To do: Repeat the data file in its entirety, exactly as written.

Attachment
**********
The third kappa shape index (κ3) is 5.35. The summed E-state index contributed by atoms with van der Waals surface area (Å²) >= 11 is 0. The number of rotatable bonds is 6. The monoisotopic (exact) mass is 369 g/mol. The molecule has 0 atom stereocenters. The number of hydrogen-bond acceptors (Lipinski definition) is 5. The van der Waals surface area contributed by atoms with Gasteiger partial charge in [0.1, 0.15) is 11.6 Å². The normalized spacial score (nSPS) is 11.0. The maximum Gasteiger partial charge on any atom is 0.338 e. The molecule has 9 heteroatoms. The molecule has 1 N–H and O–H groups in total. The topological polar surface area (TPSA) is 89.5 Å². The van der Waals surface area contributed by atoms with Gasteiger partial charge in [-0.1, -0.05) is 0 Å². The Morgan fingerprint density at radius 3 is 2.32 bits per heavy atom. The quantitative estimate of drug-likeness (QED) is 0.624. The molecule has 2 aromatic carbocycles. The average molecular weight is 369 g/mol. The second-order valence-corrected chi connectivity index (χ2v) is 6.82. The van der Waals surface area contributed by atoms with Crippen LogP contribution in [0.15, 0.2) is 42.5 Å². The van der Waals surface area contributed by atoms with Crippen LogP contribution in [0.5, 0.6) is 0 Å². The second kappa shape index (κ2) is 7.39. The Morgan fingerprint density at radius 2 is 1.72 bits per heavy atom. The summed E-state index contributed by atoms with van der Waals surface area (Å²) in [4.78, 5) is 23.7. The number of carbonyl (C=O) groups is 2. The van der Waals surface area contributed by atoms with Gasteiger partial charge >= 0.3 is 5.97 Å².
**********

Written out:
The third kappa shape index (κ3) is 5.35. The summed E-state index contributed by atoms with van der Waals surface area (Å²) >= 11 is 0. The number of rotatable bonds is 6. The monoisotopic (exact) mass is 369 g/mol. The molecule has 0 atom stereocenters. The number of hydrogen-bond acceptors (Lipinski definition) is 5. The van der Waals surface area contributed by atoms with Gasteiger partial charge in [0.1, 0.15) is 11.6 Å². The normalized spacial score (nSPS) is 11.0. The maximum Gasteiger partial charge on any atom is 0.338 e. The molecule has 9 heteroatoms. The molecule has 1 N–H and O–H groups in total. The topological polar surface area (TPSA) is 89.5 Å². The van der Waals surface area contributed by atoms with Gasteiger partial charge in [-0.1, -0.05) is 0 Å². The Morgan fingerprint density at radius 3 is 2.32 bits per heavy atom. The quantitative estimate of drug-likeness (QED) is 0.624. The molecule has 2 aromatic carbocycles. The average molecular weight is 369 g/mol. The second-order valence-corrected chi connectivity index (χ2v) is 6.82. The van der Waals surface area contributed by atoms with Crippen LogP contribution in [0.15, 0.2) is 42.5 Å². The van der Waals surface area contributed by atoms with Crippen LogP contribution in [0.5, 0.6) is 0 Å². The second kappa shape index (κ2) is 7.39. The Morgan fingerprint density at radius 2 is 1.72 bits per heavy atom. The summed E-state index contributed by atoms with van der Waals surface area (Å²) in [4.78, 5) is 23.7. The number of carbonyl (C=O) groups is 2. The van der Waals surface area contributed by atoms with Gasteiger partial charge >= 0.3 is 5.97 Å².